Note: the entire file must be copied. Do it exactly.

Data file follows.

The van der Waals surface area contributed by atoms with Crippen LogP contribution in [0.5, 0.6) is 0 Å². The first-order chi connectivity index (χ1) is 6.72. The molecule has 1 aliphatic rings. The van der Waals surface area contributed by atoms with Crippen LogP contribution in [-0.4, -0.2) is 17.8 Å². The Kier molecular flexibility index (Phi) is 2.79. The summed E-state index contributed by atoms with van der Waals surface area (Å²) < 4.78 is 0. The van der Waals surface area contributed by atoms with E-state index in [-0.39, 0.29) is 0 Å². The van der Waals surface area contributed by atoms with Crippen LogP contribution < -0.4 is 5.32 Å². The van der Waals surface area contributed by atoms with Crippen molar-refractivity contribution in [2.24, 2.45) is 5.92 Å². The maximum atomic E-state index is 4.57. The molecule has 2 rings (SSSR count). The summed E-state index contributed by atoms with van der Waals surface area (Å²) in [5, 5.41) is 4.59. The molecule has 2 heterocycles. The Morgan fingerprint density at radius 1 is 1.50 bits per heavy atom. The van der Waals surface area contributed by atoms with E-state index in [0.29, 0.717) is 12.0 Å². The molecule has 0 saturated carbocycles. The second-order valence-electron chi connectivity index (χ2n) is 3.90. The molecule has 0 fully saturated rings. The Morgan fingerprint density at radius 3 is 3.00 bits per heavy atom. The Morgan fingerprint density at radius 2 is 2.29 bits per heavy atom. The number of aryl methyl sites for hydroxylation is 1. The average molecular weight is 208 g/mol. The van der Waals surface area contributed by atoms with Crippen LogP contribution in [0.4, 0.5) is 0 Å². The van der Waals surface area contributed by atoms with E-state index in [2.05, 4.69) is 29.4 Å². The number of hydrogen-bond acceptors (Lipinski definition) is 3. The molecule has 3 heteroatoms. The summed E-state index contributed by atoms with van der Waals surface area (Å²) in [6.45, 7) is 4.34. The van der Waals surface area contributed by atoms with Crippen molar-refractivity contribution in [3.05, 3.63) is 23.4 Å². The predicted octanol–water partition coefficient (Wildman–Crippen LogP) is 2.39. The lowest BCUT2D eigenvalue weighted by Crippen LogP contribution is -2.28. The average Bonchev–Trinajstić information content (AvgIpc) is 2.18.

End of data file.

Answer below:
The van der Waals surface area contributed by atoms with Crippen LogP contribution in [0.5, 0.6) is 0 Å². The first-order chi connectivity index (χ1) is 6.72. The molecule has 1 aliphatic rings. The van der Waals surface area contributed by atoms with Crippen LogP contribution in [-0.4, -0.2) is 17.8 Å². The Kier molecular flexibility index (Phi) is 2.79. The summed E-state index contributed by atoms with van der Waals surface area (Å²) < 4.78 is 0. The van der Waals surface area contributed by atoms with E-state index in [-0.39, 0.29) is 0 Å². The van der Waals surface area contributed by atoms with Crippen LogP contribution < -0.4 is 5.32 Å². The van der Waals surface area contributed by atoms with Crippen molar-refractivity contribution in [2.24, 2.45) is 5.92 Å². The maximum atomic E-state index is 4.57. The molecule has 2 rings (SSSR count). The summed E-state index contributed by atoms with van der Waals surface area (Å²) in [5, 5.41) is 4.59. The molecule has 2 heterocycles. The Morgan fingerprint density at radius 1 is 1.50 bits per heavy atom. The van der Waals surface area contributed by atoms with E-state index in [0.29, 0.717) is 12.0 Å². The molecule has 0 saturated carbocycles. The second-order valence-electron chi connectivity index (χ2n) is 3.90. The molecule has 0 fully saturated rings. The Morgan fingerprint density at radius 3 is 3.00 bits per heavy atom. The Morgan fingerprint density at radius 2 is 2.29 bits per heavy atom. The number of aryl methyl sites for hydroxylation is 1. The average molecular weight is 208 g/mol. The van der Waals surface area contributed by atoms with Crippen LogP contribution in [0.4, 0.5) is 0 Å². The van der Waals surface area contributed by atoms with E-state index in [2.05, 4.69) is 29.4 Å². The number of hydrogen-bond acceptors (Lipinski definition) is 3. The molecule has 3 heteroatoms. The summed E-state index contributed by atoms with van der Waals surface area (Å²) in [6.45, 7) is 4.34. The van der Waals surface area contributed by atoms with Crippen molar-refractivity contribution in [3.05, 3.63) is 23.4 Å². The predicted octanol–water partition coefficient (Wildman–Crippen LogP) is 2.39. The lowest BCUT2D eigenvalue weighted by Crippen LogP contribution is -2.28. The average Bonchev–Trinajstić information content (AvgIpc) is 2.18.